17. On August 8, 2007, the MTRS denied Mr. Geller's request to purchase creditable service on the grounds that he was an inactive member of the MTRS and not a member in service. (Ex. 1.)
18. Mr. Geller filed a timely appeal of the Board's decision on August 22, 2007. (Ex. 2.)
CONCLUSION AND ORDER
After careful consideration of the evidence presented in this case, the decision of the Massachusetts Teachers' Retirement Board is affirmed. James Geller was not eligible to purchase creditable service because he was not a member in service when he filed his application.
When a member retires from public service, he or she is entitled to a superannuation retirement allowance that is based on age, years of creditable service, the highest thirty-six consecutive months of regular compensation and group classification. G.L. c. 32, § 5(2)(a). The issue in this case has to do with creditable service, which G.L. c. 32, § 1 defines as "all membership service, prior service and other service for which credit is allowable to any member under the provisions of sections one to twenty-eight inclusive." (Emphasis added.) The vast majority of the time creditable service is accumulated by working in public service in Massachusetts, which is counted as membership service under chapter 32.
There are other ways to accumulate creditable service, however.
One form of "other service" that can qualify as creditable service is out-of-state public school teaching. G.L. c. 32, § 3(4) allows qualified education professionals the ability to purchase creditable service based on qualified out-of-state education employment. Section 3(4) provides, in relevant part:
Any member in service, or any member inactive on authorized leave of absence of the teachers' retirement system, or any member in service, or any member inactive on authorized leave of absence of any other contributory retirement system who is employed in a teaching position . . . who had rendered service in any other state for any previous period as a teacher . . . in the public day schools or other day school under exclusive public control and supervision . . . may, before the date any retirement allowance becomes effective for him, pay into the annuity savings fund of the system in one sum, or in installments, upon such terms and conditions as the board may prescribe, an amount equal to that which would have been withheld as regular deductions from his regular compensation for such previous period, or most recent portion thereof, as he may elect, had such service been rendered in a public school of the commonwealth and had he been a member of the teachers' retirement system during the period the service was rendered . . . .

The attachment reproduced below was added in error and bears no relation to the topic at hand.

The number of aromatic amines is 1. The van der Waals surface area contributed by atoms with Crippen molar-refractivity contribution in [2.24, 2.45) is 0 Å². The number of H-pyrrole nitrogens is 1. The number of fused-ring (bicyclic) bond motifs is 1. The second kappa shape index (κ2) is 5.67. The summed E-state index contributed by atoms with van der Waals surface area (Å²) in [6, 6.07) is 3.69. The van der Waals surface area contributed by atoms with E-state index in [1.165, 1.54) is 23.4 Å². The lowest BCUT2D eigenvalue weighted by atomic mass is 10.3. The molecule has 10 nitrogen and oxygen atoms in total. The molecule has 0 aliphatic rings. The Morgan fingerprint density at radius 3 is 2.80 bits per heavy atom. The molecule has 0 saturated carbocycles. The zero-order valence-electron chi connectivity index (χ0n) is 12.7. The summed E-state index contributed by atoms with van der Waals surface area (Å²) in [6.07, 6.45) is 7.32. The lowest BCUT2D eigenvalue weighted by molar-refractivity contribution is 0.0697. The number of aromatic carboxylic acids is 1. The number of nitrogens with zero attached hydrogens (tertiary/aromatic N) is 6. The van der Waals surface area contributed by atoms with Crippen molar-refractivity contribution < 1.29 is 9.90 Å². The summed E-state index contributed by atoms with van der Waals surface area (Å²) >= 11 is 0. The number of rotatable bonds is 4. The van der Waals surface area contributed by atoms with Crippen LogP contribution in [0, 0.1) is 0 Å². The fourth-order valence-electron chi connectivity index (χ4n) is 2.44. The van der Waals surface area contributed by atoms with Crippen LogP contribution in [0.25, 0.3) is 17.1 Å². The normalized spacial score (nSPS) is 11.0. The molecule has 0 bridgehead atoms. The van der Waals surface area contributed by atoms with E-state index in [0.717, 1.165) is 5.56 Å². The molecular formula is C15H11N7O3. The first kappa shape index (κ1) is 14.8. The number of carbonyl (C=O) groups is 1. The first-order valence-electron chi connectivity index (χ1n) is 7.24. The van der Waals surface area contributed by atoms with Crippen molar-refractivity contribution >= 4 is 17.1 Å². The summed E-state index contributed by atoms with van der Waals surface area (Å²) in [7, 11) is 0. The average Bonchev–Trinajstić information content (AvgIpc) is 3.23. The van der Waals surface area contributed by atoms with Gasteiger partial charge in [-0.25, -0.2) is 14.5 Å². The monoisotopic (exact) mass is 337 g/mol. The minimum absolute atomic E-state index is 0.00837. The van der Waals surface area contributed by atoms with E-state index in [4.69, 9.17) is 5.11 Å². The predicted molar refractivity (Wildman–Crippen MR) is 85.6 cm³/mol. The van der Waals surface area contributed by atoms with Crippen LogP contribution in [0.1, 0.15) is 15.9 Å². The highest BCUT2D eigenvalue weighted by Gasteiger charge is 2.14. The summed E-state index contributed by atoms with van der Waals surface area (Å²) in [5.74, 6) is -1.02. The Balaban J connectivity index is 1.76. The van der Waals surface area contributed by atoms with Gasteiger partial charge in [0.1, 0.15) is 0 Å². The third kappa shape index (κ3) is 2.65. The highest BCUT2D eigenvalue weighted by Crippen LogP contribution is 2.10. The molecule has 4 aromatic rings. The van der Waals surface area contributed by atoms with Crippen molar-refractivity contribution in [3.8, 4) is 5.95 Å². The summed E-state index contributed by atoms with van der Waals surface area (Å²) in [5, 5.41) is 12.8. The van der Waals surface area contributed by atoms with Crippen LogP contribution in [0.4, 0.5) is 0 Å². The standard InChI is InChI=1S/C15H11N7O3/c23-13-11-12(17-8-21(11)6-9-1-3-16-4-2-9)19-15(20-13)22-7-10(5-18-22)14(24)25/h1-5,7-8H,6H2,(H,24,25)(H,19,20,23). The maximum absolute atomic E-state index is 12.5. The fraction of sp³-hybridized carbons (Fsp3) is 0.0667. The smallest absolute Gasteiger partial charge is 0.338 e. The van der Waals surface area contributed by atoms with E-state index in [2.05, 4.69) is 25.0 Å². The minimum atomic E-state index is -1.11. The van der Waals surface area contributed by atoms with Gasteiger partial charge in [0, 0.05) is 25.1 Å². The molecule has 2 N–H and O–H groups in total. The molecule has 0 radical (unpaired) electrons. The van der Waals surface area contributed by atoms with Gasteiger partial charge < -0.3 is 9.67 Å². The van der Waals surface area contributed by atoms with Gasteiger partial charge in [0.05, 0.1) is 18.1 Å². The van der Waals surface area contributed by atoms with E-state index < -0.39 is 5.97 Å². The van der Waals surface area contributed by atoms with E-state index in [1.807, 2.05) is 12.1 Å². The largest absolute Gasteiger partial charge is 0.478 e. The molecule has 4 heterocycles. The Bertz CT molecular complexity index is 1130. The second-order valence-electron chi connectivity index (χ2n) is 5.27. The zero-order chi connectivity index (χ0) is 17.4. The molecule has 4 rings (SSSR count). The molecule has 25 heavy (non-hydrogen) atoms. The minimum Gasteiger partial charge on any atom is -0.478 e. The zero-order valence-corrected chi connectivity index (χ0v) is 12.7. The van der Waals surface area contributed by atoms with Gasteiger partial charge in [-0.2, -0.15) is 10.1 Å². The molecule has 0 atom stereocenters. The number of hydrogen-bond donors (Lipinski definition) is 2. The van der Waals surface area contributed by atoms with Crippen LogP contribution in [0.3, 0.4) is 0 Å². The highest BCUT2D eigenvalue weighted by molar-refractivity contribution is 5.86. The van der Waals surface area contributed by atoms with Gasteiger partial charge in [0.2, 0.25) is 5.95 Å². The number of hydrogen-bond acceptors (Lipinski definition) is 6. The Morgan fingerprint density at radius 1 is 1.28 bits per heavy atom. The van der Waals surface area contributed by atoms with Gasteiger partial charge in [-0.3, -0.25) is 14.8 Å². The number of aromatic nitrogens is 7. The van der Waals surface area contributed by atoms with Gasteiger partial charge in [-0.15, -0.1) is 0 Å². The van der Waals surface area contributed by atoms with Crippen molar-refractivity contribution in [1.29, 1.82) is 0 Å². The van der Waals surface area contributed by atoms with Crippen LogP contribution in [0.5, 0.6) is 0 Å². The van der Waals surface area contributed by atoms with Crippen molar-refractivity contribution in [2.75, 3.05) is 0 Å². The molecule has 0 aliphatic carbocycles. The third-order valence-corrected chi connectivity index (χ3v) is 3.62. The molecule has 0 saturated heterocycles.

(Emphasis added.) A "member in service" is
[a]ny member who is regularly employed in the performance of his duties . . . . In any event the status of a member in service shall continue as such until his death or until his prior separation from the service becomes effective by reason of his retirement, resignation, failure of re-election or reappointment, removal or discharge from his office or position, or by reason of an authorized leave of absence without pay other than as provided for in this clause.
G.L. c. 32, § 3(1)(a)(i) (emphasis added).
Although this appeal concerns only his appeal from the MTRS's 2007 decision denying his application to purchase creditable service, Mr. Geller applied to purchase the same creditable service twice, once in April 2001 and again in April 2007. In 2001, Mr. Geller was issued a bill to purchase the creditable service, but Mr. Geller did not complete the transaction by paying for it. When he applied again in 2007, the MTRS denied his request because he had not been a member in service since 1996, when he was dismissed from his teaching position.